The approach to date 

We believed the propensity score matching approach was the most appropriate methodology to help identify a more meaningful comparison group for children on the programme. No approach will provide a ‘perfect’ comparison group, but this approach is an improvement on comparing progress of children on the WLZ programme vs all children nationally, or a sub-group based on only one shared characteristic (e.g. eligibility for Pupil Premium). The question was whether it would provide a ‘good enough’ point of comparison to enable confident assessments about whether or not children on the programme are making accelerated progress compared to other children.

We’re now two years into this evaluation, and to date it has been hard for us to draw a conclusion. UCL has noted that our method for identifying children to enrol is very thorough and implemented consistently across schools - this means that the children we work with have a higher number of ‘risks’ (e.g. surrounding attendance, pupil premium eligibility, attainment), than other children within the same school. This poses challenges for the evaluation as there just aren’t (m)any pupils like WLZ cohort members who aren’t part of the programme. When we select the ‘best match’ for children on the programme, our best comparators are children who may have one or two ‘risks’, but who are unlikely to have the range and complexity of barriers of the typical child on the WLZ programme.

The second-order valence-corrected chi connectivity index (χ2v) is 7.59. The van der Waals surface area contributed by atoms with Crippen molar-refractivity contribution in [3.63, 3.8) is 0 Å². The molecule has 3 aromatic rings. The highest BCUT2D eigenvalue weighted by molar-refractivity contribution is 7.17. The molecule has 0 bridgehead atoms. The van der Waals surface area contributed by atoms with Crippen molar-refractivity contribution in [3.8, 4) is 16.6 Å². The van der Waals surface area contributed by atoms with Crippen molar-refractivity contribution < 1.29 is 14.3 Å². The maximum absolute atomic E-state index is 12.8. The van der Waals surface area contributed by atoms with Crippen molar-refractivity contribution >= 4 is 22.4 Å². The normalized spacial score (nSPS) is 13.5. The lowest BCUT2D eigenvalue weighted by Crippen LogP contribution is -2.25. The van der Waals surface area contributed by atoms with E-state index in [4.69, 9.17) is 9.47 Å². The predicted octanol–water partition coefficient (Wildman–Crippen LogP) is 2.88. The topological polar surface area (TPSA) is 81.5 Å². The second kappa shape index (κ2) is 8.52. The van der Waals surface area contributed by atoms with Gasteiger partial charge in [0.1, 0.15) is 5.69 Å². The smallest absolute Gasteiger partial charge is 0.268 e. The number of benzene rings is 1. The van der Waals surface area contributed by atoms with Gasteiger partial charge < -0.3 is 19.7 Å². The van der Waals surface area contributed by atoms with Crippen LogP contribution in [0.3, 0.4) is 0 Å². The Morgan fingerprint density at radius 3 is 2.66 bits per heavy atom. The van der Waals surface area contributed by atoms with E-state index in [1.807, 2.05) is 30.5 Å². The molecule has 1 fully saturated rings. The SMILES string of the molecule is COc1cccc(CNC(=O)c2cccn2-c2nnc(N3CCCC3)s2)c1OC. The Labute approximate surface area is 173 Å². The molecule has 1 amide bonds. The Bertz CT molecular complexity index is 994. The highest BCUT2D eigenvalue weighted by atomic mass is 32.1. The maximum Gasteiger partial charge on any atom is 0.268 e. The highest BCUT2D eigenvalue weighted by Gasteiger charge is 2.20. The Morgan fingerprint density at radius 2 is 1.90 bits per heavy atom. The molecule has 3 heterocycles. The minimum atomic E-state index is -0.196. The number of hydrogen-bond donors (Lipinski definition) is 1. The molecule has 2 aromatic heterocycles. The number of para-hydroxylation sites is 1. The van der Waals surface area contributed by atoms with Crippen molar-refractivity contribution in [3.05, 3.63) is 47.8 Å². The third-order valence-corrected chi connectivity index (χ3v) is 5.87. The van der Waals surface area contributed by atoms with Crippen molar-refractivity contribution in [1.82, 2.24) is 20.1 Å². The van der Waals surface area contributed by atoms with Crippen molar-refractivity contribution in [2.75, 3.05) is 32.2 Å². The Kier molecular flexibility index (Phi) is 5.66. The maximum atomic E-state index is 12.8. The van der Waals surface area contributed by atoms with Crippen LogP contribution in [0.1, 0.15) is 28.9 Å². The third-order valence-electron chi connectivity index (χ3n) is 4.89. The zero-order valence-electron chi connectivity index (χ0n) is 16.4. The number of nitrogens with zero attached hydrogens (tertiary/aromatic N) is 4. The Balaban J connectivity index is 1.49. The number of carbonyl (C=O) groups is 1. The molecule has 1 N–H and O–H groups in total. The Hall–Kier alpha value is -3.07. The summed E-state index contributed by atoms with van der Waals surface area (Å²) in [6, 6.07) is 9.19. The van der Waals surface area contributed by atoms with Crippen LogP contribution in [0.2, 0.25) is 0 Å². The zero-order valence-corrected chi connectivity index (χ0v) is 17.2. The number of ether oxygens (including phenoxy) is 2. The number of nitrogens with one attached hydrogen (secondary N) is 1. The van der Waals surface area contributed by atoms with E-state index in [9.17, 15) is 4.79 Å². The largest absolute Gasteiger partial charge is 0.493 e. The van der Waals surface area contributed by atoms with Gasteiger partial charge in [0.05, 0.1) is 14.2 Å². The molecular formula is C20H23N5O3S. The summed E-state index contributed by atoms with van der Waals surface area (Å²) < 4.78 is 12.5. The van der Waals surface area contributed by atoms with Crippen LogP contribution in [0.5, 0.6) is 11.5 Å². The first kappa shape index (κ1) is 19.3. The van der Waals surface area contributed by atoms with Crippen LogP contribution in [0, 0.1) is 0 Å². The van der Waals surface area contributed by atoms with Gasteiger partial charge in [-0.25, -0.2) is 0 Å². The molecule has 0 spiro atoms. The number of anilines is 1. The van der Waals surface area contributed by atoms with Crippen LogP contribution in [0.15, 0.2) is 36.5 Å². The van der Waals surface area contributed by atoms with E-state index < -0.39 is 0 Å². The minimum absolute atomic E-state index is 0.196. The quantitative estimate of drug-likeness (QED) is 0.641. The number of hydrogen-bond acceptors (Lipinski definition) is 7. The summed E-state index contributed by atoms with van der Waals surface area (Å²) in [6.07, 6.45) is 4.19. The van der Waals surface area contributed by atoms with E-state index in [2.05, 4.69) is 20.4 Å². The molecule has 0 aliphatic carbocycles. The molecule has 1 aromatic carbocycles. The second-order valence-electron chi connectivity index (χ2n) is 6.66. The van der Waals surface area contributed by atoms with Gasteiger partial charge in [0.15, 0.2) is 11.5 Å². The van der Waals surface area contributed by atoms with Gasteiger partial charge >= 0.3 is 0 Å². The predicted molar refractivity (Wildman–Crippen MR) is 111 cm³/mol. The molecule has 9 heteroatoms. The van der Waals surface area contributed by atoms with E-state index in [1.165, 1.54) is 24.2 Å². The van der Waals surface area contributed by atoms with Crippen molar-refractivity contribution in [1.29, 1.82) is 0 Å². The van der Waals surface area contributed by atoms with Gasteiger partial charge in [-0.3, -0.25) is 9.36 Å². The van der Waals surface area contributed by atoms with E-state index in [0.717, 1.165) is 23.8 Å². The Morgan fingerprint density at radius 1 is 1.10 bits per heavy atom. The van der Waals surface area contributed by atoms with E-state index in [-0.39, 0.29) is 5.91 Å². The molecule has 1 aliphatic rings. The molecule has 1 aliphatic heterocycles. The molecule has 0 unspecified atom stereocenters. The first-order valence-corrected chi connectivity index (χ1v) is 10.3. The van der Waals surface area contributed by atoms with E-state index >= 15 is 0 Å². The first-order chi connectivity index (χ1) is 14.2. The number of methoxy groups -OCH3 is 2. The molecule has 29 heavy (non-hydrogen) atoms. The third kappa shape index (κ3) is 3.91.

Or, as UCL team have summarised the challenge:

“Observable (and, likely, unobservable) differences do remain between the [West London Zone] and comparison groups. This is the case even where we have taken quite an aggressive approach to identifying well-matched comparison groups at the expense of sample size – ultimately young people selected into WLZ are extremely different to their peer group and, as a result, it is extremely difficult to identify a suitable number of truly comparable individuals as a comparison group […] This is particularly the case because the comparison groups assembled generally have average characteristics that are correlated with stronger outcomes (educational and wider) than the WLZ participants to whom they will be compared.”

Next steps 

We remain optimistic that the evaluation may provide useful evidence. We are only part-way through the project and have a further two cohorts to assess - this will give us a larger sample size from which to draw conclusions. We are also considering whether other methodologies could give us an alternative comparison group, for example through regression discontinuity analysis, whereby we would compare children who were ‘just’ eligible for the programme to those who narrowly missed out on enrolment.

We all hope that evaluation will provide simple answers: i.e. ‘find what works and support us to scale this up’. However evidence is often more complex than this. When commissioning this evaluation, we knew there would be challenges with any methodology that we selected. We’ve benefited from working with an excellent evaluation team, but in practice we have still run up against an unsolvable question at this stage - is this methodology precise enough to compare the progress our young people are making against other similar children? We remain committed to testing our model against higher standards of evidence, and as we approach the end of this evaluation, we are considering the right way to understand and assess impact in the coming years.

together, every child and young person can flourish.